Forward with care

When I first opened an e-mail account in the 1990s, it was a Hotmail account. I used to receive forwards from my friends, which I would actually open, read and spend time over. This was because of the novelty of the whole thing, we got so few emails every day that even something from an anonymous source was welcome.

Forward with care

How the time has changed. Today, at the top of the list of things that I just don’t want others to share with me are e-mail forwards. It’s not that I have something against them as such. We all get forwards and often we send forwards to others, but I am acutely conscious of the how much of a waste of resources they can be.

Some forwards are cute, but many make assertions, which are at unverifiable and often malicious. Heard about the latest offer from Microsoft that sounds too good to be true? It is. I also take exception to mails that say: “Please FORWARD to everyone you know”. Sometimes, bad grammar and spelling is enough to alert me to Google it and find out more about the mail.

Got a mail that says, “This is not a hoax?” I would not bet my money on it. When I get a forward, I am curious to know if it is true. I want to test the claims being made by an anonymous stranger who sent the mail to my friend and me. Often when a mail makes a claim that I suspect, I go to one of websites that track down such things.

Snopes is a common default. Searching the content of the mail on “Snopes” often exposes a fake email as an urban legend. Another site, “Truth or Fiction” also exposes latest hoaxes, as does “Hoax Slayer”.

Why do I go through this exercise? Because sometime I like a mail, I want to forward it to my friends, but I want to ensure that what I am sending is true. They will believe that because I sent it, the information must be correct, and thus my credibility is at stake here.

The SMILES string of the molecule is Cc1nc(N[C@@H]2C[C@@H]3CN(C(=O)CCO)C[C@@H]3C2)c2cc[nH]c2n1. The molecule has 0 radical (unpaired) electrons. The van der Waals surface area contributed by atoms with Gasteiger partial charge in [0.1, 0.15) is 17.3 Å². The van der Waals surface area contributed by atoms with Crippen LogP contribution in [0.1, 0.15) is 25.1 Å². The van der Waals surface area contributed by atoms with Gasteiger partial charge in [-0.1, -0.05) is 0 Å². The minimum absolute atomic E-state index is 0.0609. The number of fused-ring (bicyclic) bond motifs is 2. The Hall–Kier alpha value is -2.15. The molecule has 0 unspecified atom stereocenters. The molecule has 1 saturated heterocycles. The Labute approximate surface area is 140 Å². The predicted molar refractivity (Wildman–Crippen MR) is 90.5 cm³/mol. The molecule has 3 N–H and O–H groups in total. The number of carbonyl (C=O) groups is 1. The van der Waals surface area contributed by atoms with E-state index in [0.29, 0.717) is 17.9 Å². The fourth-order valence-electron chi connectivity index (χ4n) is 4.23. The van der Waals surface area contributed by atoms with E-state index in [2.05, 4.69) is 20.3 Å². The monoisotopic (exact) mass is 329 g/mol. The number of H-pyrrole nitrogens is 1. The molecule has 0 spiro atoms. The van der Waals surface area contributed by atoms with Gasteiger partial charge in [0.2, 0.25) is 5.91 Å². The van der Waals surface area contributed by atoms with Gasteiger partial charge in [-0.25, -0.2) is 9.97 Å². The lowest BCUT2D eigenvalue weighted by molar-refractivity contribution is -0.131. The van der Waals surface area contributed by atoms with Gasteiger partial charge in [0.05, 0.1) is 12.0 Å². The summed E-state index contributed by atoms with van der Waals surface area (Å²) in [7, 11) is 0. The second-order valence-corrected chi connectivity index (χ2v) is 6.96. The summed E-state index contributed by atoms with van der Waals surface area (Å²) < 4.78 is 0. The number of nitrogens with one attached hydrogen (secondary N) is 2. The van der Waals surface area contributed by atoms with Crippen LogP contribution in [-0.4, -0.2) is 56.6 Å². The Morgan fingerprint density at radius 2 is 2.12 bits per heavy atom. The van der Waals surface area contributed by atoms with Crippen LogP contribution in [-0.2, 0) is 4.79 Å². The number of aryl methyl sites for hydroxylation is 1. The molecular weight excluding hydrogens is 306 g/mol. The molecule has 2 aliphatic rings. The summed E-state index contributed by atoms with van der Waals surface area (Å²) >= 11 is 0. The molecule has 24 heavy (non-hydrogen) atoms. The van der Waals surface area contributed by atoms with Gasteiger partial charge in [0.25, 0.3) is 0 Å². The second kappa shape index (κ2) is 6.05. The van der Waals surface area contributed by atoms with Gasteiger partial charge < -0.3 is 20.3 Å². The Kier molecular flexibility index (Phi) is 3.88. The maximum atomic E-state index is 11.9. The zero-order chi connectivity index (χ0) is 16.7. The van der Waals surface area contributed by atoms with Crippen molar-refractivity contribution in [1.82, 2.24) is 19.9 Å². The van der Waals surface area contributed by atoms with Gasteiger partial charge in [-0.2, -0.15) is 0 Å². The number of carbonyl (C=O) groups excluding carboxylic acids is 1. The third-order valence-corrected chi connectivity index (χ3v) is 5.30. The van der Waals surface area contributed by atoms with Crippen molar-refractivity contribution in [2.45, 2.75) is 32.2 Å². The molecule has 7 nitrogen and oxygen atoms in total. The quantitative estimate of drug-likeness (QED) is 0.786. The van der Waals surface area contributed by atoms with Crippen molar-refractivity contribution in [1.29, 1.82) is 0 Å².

Now that I have found that the mail is OK, and I want to forward it, I still have some precautions to take. I click the “Forward” link in my web mail so that I have full editorial control over the mail and clean it before I sent it out.

What does that mean? Well, it means that I first change the subject and remove FW:….. automatically comes when you forward any e-mail. Sometimes, you see FW: FW: FW: which shows how many times the mail has been forwarded. On such a mail, the information is also repeated. I delete all that is not required so that my friends do not have to waste their time.

I also remove all the email addresses of other people who received the mail before me. I do not want their addresses circulating on the Net. I then send the mail to myself and use the BCC: (blind carbon copy) field for listing the e-mail addresses. This way those who receive the mail don’t see other addresses, and I preserve the privacy of my friends.

What is it that I never forward or reply to? Chain letters, including those which portend to be about a cause, the email petitions. Why? An email petition talks about an issue and asks for your support by forwarding it to your friends. You do so, and thus add to a chain letter that contains hundreds, at times thousands of addresses, which can be harvested by spammers and others with malicious intent. Email petitions do not work and they just are a great scam.

My friends Gupi and Mandy send me forwards. They are often interesting and I like going thought them.

Recently, Gupi asked me: “How did you like my forward?” I happily admitted that I enjoyed it. “I knew you would,” he retorted, “I only send you selected ones, which I know will be of interest to you.”

Now, that’s the kind of sharing I love, in which the person has taken care of your interest and protected your privacy. That’s what we should all be like.

This article by Roopinder Singh was published in the Lifestyle section of The Tribune on April 17, 2010

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